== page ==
Online customers demand more as banks go digital



Online customers demand more as banks go digital

Nearly half of customer inquiries for banking services were awaiting answers last year, preventing the majority of Kenyans from opening accounts with some lenders.

Deloitte and DataEQ’s Kenya Banking Sentiment Index 2022 shows that 47.1% of queries on social media platform Twitter, such as registering with banks and pricing loans, went unanswered.

This comes against a backdrop of increased use of social media platforms, including Twitter and Facebook, to engage with service providers and businesses.

“On average, only 52.9% of priority service-related tweets received a public response. One possible reason for this low responsiveness is the high ratio of non-priority to priority conversations on social media,” the report states.

“The priority conversation represents less than a quarter of all conversations relevant to banks. This means that service requests or priority queries – while of great importance – could potentially get lost among all the social media noise.

It comes at a time when banks are turning to the internet in the fight for younger customers who demand more convenience and faster response times. This is likely to push more banks to hire digital customer relations officers who have more knowledge and ability to solve customer problems than traditional social media managers.

Negative opinions from bank customers and poor service experience underlie positive customer perception of M-Pesa compared to traditional lenders, even though users have expressed disinterest in loans, transaction fees and mobile money platform system downtime.

The report says banking customer conversations include service, digital experience with banking apps, products, transactions, prices and fees.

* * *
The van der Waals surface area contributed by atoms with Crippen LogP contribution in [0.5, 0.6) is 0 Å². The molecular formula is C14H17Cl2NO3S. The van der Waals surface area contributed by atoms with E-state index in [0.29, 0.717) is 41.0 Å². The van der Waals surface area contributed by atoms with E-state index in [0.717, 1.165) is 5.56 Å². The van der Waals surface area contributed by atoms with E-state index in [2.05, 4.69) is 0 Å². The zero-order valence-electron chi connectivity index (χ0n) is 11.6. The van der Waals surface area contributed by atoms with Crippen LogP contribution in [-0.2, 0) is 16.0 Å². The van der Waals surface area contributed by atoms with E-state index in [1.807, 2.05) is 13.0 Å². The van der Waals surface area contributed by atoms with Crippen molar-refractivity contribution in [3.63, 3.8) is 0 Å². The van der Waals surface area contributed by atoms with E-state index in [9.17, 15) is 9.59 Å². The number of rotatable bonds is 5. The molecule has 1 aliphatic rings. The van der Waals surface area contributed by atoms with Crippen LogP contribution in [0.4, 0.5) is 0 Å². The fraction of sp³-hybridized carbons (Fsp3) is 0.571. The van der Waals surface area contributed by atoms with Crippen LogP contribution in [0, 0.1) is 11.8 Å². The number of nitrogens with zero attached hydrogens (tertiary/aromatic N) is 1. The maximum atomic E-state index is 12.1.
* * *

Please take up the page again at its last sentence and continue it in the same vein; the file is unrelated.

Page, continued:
Customers reported disinterest in the platforms due to slow service at branches, long call wait times and poor responsiveness to queries, Stanbic, Equity Bank and Co-operative Bank receiving a number of complaints about this.

Lending has also dominated online discussions as consumers seek to find the bank offering the best interest rates, while highlighting those charging high interest rates for mortgages.

Over the past year, banks have embraced mobile banking offering services similar to physical branches, with most lenders seeing over 90% of total transactions through these digital channels.

Despite the shift to apps intended to improve the experience, customers reported a poor digital experience largely due to app downtime or USSD code service failure, leaving many unable to perform critical transactions. As a result, overall net operating sentiment in the industry was net negative at 50.3%.

“Customer service was one of the biggest conversation starters in the industry, with slow feedback and a lack of response to operational queries causing frustration,” he added.

“As banks strive to improve digital experiences, improving online social customer service is essential.”

The report shows that service-related mentions accounted for 97.6% of online conversations across the industry, centered on consumers providing feedback on their banking experience, requesting service on social media and seeking information about downtime, warranting banks’ attention.

Equity Bank was the top bank at answering questions to 80% of priority tweets despite having the highest volume of priority questions in the industry. Next come Co-op Bank and DTB Bank.

Absa performed the worst in this regard, despite having the lowest priority conversation volume. The bank performed below the industry average of 53% during the year, with a response rate of 14%.

The report tracked 336,434 consumer posts in 2021.

A recent Kenya Bankers Association (KBA) survey found that six out of 10 bank customers prefer mobile banking services over other forms of accessing banking services, highlighting the growing popularity of convenient and automated platforms.

KBA’s customer satisfaction survey revealed that mobile banking was the most preferred channel in 2021 with 58.4%, up from 52% the previous year.

Mobile banking services are primarily offered through USSD codes, using basic mobile phone technology to deliver financial services to customers without the internet.

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